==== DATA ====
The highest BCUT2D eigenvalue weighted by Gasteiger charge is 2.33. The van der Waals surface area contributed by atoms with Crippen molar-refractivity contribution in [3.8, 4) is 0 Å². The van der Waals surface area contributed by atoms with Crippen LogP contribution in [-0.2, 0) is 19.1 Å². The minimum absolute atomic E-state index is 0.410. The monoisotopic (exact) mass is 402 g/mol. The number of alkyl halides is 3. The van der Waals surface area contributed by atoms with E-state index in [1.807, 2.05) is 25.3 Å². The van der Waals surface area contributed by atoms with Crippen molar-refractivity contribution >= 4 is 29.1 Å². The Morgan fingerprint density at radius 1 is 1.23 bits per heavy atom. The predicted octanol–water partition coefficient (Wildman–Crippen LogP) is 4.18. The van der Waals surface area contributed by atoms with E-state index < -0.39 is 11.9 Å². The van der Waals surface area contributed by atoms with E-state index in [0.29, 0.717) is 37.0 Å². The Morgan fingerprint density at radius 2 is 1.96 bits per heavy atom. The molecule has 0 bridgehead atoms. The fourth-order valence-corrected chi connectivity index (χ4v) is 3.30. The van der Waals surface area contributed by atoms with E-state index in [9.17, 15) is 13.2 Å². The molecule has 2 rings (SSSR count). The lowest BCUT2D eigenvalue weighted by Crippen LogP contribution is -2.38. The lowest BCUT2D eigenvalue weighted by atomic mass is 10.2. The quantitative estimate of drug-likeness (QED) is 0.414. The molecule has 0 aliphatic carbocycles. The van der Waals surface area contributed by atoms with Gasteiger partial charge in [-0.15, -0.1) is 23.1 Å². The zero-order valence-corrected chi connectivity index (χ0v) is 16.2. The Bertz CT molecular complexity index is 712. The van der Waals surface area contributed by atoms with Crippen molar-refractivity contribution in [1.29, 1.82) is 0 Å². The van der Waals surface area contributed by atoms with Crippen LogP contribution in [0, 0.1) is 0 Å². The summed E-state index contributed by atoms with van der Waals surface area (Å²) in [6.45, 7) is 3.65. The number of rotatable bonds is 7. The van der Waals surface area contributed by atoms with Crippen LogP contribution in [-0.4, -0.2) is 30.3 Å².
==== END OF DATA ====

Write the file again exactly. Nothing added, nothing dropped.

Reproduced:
The highest BCUT2D eigenvalue weighted by Gasteiger charge is 2.33. The van der Waals surface area contributed by atoms with Crippen molar-refractivity contribution in [3.8, 4) is 0 Å². The van der Waals surface area contributed by atoms with Crippen LogP contribution in [-0.2, 0) is 19.1 Å². The minimum absolute atomic E-state index is 0.410. The monoisotopic (exact) mass is 402 g/mol. The number of alkyl halides is 3. The van der Waals surface area contributed by atoms with E-state index in [1.807, 2.05) is 25.3 Å². The van der Waals surface area contributed by atoms with Crippen molar-refractivity contribution >= 4 is 29.1 Å². The Morgan fingerprint density at radius 1 is 1.23 bits per heavy atom. The predicted octanol–water partition coefficient (Wildman–Crippen LogP) is 4.18. The van der Waals surface area contributed by atoms with E-state index < -0.39 is 11.9 Å². The van der Waals surface area contributed by atoms with E-state index in [0.29, 0.717) is 37.0 Å². The Morgan fingerprint density at radius 2 is 1.96 bits per heavy atom. The molecule has 0 bridgehead atoms. The fourth-order valence-corrected chi connectivity index (χ4v) is 3.30. The van der Waals surface area contributed by atoms with E-state index in [9.17, 15) is 13.2 Å². The molecule has 2 rings (SSSR count). The lowest BCUT2D eigenvalue weighted by Crippen LogP contribution is -2.38. The lowest BCUT2D eigenvalue weighted by atomic mass is 10.2. The quantitative estimate of drug-likeness (QED) is 0.414. The molecule has 0 aliphatic carbocycles. The van der Waals surface area contributed by atoms with Gasteiger partial charge in [-0.15, -0.1) is 23.1 Å². The zero-order valence-corrected chi connectivity index (χ0v) is 16.2. The Bertz CT molecular complexity index is 712. The van der Waals surface area contributed by atoms with Crippen molar-refractivity contribution in [1.29, 1.82) is 0 Å². The van der Waals surface area contributed by atoms with Crippen LogP contribution in [0, 0.1) is 0 Å². The summed E-state index contributed by atoms with van der Waals surface area (Å²) in [6.45, 7) is 3.65. The number of rotatable bonds is 7. The van der Waals surface area contributed by atoms with Crippen LogP contribution in [-0.4, -0.2) is 30.3 Å².